Microsoft and Its Industry Partners Secure Key Domain Used in the SolarWinds Hack

Microsoft and a coalition of tech companies have intervened today to seize and sinkhole a domain that played a central role in the SolarWinds hack. Mobile devices continue their march toward becoming powerful productivity machines. But they are also major security risks if they aren’t managed properly. We look at the latest wisdom and best practices for securing the mobile workforce. The domain in question is avsvmcloud[.]com, which served as a command and control (C&C) server for malware delivered to around 18,000 SolarWinds customers via a trojanized update for the company’s Orion app. At the time of their release between March 2020 and June 2020, the SolarWinds Orion versions 2019.4 through 2020.2.1 contained a strain of malware named SUNBURST (also known as Solorigate).

Takedown to stop last-minute attempts to hack

The recent sinkholeing of avsvmcloud[.]com by a coalition of tech companies transferred the domain ownership to Microsoft. Sources familiar with today’s actions described the takedown as “protective work” done to prevent the threat actor behind the SolarWinds hack from delivering new orders to infected computers. Despite the SolarWinds breach becoming public on Sunday, the SUNBURST operators could still deploy additional malware payloads on the networks of companies that failed to update their Orion applications and still had the SUNBURST malware installed on their network. SolarWinds estimated on Monday that over 18,000 customers have installed the trojanized Orion app update, and most likely have the first-stage SUNBURST malware. Nonetheless, the hackers do not seem to have exploited all these systems and have only targeted a small number of carefully-planned intrusions into the networks of high-profile targets. The report was attributed to US security firm Symantec, which said that it discovered SUNBURST malware on the internal networks of 100 of its customers, although it did not observe any second-stage payloads or network escalation activity. According to Reuters, who confirmed the report with independent sources, many companies that installed the trojanized Orion app update did not find evidence of any further activity and escalation from the malware, confirming that hackers primarily targeted big-name companies.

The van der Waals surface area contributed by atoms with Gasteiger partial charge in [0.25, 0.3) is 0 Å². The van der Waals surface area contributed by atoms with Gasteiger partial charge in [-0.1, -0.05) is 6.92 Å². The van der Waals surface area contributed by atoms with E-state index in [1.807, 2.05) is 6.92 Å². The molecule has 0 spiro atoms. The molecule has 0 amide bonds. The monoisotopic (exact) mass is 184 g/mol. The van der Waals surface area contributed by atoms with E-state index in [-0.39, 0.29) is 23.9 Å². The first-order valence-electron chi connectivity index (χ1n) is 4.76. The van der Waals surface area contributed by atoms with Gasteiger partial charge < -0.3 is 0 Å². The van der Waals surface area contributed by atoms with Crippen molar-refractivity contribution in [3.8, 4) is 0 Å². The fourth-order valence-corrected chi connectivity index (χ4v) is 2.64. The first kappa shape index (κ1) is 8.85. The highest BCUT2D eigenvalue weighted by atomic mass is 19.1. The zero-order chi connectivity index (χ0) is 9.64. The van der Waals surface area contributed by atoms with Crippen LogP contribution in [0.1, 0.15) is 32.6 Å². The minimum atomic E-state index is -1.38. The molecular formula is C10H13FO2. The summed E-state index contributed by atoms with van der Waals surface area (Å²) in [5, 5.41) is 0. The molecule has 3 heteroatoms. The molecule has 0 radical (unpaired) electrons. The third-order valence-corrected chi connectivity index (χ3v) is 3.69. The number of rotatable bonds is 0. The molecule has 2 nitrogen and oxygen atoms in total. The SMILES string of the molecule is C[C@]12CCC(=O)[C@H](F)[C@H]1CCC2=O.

Since Sunday, when the SolarWinds hack came to light, the number of confirmed victims has grown to include:

  • US cybersecurity firm FireEye
  • The US Treasury Department
  • The US Department of Commerce’s National Telecommunications and Information Administration (NTIA)
  • The Department of Health’s National Institutes of Health (NIH)
  • The Cybersecurity and Infrastructure Agency (CISA)
  • The Department of Homeland Security (DHS)
  • The US Department of State

Sinkholing operations are underway to discover all victims.

Currently, the avsvmcloud[.]com domain redirects to an IP address owned by Microsoft, with Microsoft and its partners receiving beacons from all the systems where the trojanized SolarWinds app has been installed.

The technique, known as sinkholing, is allowing Microsoft and its partners to compile an extensive list of infected victims, which they plan to use to notify all affected companies and government agencies.

“This is not the first time a domain associated with malware has been seized by international law enforcement and even by a provider,” ExtraHop CTO Jesse Rothstein told ZDNet in an email, referring to Microsoft’s previous takedown and sinkholing efforts against the Necurs and TrickBot botnets. Ongoing takedown and sinkholing efforts also involve the Federal Bureau of Investigation and the Cybersecurity and Infrastructure Security Agency, which is trying to pinpoint other US government agencies that may have been compromised. As SolarWinds has a large US government customer base, the government has declared the security crisis a national security emergency. On Thursday, the White House held a rare meeting of the US National Security Council to discuss the hack and its repercussions. Indicators of compromise and instructions on how to discover and deal with a SUNBURST malware infection are available from Microsoft, FireEye, and CISA.

Once installed, the malware would remain dormant in a computer for 12 to 14 days and then attempt to ping a subdomain of avsvmcloud[.]com. FireEye found that a C&C domain would issue a DNS reply that contains a CNAME field with information on another domain from which the SUNBURST malware can obtain additional instructions and execute additional payloads on an infected company’s network.

Matthew F. Clark
Matthew F. Clark
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